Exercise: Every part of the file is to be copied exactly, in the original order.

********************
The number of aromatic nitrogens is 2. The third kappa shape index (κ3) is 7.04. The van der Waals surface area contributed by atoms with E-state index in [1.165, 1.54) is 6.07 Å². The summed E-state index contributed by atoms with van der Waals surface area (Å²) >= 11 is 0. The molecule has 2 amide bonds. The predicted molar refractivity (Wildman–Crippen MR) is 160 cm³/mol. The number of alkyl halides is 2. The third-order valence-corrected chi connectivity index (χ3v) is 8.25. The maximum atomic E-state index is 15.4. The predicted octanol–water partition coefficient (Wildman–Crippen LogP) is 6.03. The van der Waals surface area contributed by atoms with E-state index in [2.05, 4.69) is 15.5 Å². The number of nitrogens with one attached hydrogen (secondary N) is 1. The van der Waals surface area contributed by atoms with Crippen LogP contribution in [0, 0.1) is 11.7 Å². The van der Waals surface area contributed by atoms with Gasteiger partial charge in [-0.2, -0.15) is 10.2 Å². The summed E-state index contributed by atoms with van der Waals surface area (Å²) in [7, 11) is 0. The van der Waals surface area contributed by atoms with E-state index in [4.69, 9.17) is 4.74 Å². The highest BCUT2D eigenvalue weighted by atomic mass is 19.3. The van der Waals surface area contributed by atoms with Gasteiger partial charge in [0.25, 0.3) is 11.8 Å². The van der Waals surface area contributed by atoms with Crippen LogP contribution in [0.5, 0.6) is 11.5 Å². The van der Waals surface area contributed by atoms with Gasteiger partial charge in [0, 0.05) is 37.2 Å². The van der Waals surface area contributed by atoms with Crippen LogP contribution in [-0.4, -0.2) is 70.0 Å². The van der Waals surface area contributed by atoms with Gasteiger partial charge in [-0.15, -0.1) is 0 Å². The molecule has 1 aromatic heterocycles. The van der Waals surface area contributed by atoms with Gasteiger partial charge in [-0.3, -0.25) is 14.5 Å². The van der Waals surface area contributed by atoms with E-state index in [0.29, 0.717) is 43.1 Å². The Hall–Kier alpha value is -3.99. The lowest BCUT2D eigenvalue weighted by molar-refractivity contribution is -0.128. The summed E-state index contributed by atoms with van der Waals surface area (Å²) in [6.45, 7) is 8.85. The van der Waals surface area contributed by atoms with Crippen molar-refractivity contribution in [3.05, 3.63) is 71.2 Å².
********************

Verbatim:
The number of aromatic nitrogens is 2. The third kappa shape index (κ3) is 7.04. The van der Waals surface area contributed by atoms with E-state index in [1.165, 1.54) is 6.07 Å². The summed E-state index contributed by atoms with van der Waals surface area (Å²) >= 11 is 0. The molecule has 2 amide bonds. The predicted molar refractivity (Wildman–Crippen MR) is 160 cm³/mol. The number of alkyl halides is 2. The third-order valence-corrected chi connectivity index (χ3v) is 8.25. The maximum atomic E-state index is 15.4. The predicted octanol–water partition coefficient (Wildman–Crippen LogP) is 6.03. The van der Waals surface area contributed by atoms with E-state index in [2.05, 4.69) is 15.5 Å². The number of nitrogens with one attached hydrogen (secondary N) is 1. The van der Waals surface area contributed by atoms with Crippen LogP contribution in [0, 0.1) is 11.7 Å². The van der Waals surface area contributed by atoms with Gasteiger partial charge in [-0.2, -0.15) is 10.2 Å². The summed E-state index contributed by atoms with van der Waals surface area (Å²) in [7, 11) is 0. The van der Waals surface area contributed by atoms with E-state index in [4.69, 9.17) is 4.74 Å². The highest BCUT2D eigenvalue weighted by atomic mass is 19.3. The van der Waals surface area contributed by atoms with Gasteiger partial charge in [0.25, 0.3) is 11.8 Å². The van der Waals surface area contributed by atoms with Crippen LogP contribution in [0.5, 0.6) is 11.5 Å². The van der Waals surface area contributed by atoms with Gasteiger partial charge in [0, 0.05) is 37.2 Å². The van der Waals surface area contributed by atoms with Crippen LogP contribution in [-0.4, -0.2) is 70.0 Å². The van der Waals surface area contributed by atoms with Gasteiger partial charge in [-0.15, -0.1) is 0 Å². The molecule has 1 aromatic heterocycles. The van der Waals surface area contributed by atoms with Gasteiger partial charge in [-0.3, -0.25) is 14.5 Å². The van der Waals surface area contributed by atoms with E-state index in [0.29, 0.717) is 43.1 Å². The Hall–Kier alpha value is -3.99. The lowest BCUT2D eigenvalue weighted by molar-refractivity contribution is -0.128. The summed E-state index contributed by atoms with van der Waals surface area (Å²) in [6.45, 7) is 8.85. The van der Waals surface area contributed by atoms with Crippen molar-refractivity contribution in [3.05, 3.63) is 71.2 Å².